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The pandemic is having a significant impact on people with a substance use disorder who are in the early stages of addiction recovery, says author and motivational speaker Eric Gremminger. People in the early steps of addiction recovery depend upon the support of peers and groups to stay sober, and those support measures are threatened during a quarantine, Gremminger said. That stress only multiplies when one is unable to work and struggles to make ends meet financially, as well as being isolated in a home with a family that doesn’t understand the needs of someone in addiction recovery.

For the 16 million people globally and 3 million people in the U.S. suffering from opioid use disorder (OUD), COVID-19 brings a slew of issues: lack of face-to-face counseling services, methadone clinic shutdown and increased mortality risk from coronavirus from underlying respiratory damage.

May is Mental Health Awareness Month, and as stress and anxiety are at all-time highs due to the added emotional weight of the coronavirus pandemic, we compiled our very best mental health advice -- all spliced into easy-to-digest sections on burnout, anxiety and sleep, plus the benefits of meditation, physical activity and getting outdoors. We hope this helps you navigate any mental health troubles or emotional distress you may be dealing with at this time.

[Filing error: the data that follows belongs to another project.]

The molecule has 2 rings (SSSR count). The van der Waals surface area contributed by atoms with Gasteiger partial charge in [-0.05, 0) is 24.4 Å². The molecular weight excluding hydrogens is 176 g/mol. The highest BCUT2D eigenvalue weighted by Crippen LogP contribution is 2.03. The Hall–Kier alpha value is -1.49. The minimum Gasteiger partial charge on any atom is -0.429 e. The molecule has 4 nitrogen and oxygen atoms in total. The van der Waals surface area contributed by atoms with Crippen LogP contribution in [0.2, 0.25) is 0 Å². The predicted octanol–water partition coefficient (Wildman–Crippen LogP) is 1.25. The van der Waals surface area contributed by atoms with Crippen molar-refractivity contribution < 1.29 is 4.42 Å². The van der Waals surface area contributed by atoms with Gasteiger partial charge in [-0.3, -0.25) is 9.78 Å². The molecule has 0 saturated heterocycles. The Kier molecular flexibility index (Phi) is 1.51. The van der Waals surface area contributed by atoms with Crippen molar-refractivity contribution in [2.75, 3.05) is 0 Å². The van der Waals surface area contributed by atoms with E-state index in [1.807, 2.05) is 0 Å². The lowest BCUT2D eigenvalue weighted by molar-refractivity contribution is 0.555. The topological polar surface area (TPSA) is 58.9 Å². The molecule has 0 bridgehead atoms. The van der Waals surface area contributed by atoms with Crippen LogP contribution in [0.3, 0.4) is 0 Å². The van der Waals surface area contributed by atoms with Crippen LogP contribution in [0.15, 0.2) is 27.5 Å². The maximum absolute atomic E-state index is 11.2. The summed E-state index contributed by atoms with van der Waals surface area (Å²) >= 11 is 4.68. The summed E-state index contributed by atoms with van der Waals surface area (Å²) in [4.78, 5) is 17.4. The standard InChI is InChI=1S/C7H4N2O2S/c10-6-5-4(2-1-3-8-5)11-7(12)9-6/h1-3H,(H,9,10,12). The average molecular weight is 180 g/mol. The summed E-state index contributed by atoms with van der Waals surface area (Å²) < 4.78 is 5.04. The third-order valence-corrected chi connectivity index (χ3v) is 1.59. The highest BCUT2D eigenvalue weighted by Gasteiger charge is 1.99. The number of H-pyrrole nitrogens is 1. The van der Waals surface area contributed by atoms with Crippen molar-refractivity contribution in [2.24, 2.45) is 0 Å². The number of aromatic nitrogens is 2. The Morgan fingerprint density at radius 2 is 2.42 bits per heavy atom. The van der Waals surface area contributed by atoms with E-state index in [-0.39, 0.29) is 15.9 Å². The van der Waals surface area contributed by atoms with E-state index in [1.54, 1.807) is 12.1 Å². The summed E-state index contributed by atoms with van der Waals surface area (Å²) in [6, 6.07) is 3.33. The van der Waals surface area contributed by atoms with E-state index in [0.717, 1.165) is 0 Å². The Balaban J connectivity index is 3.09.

Reading the tea leaves, so to speak, is the job of our senior team at OPEN MINDS. But I will admit to getting “mixed signals” (or is that mixed tea leaves) when it comes to addiction treatment in the post-crisis recovery. What do we know? First, the demand for addiction treatment will likely spike. Social distancing is a risk factor for relapse because consumers self-medicate with drugs and alcohol to ease the stress (see Once The Coronavirus Pandemic Subsides, The Opioid Epidemic Will Rage). A lack of face-to-face services, methadone clinic shutdowns, and increases in poverty raise the mortality due to opioids, while opioid-induced diminished lung capacity raises the mortality of COVID-19.

Soon after, a 71-year-old man came to the door hoping for a bed to sober up. Turned away, he fell asleep on the side of the road and Healing Transitions staff covered him with blankets.That incident stuck with Budnick, as he and other Wake County partners worked to quickly set up a remote detox center. Programs for people who use drugs or are in recovery, like Healing Transitions, have been quick to adapt to the changing needs of their clients. However, some providers are cash-starved and waiting for federal and state funding relief. Meanwhile, the pandemic has created the perfect storm of stressors, putting those who use drugs or are in early addiction recovery at risk for the COVID-19 virus and overdose.

As a psychiatrist, I understand the realities of the mental health stressors that exist from this global pandemic and the potential for an increase in psychological care needs now and in the aftermath. However, it’s possible that we emerge from this with innumerable positive mental-health outcomes.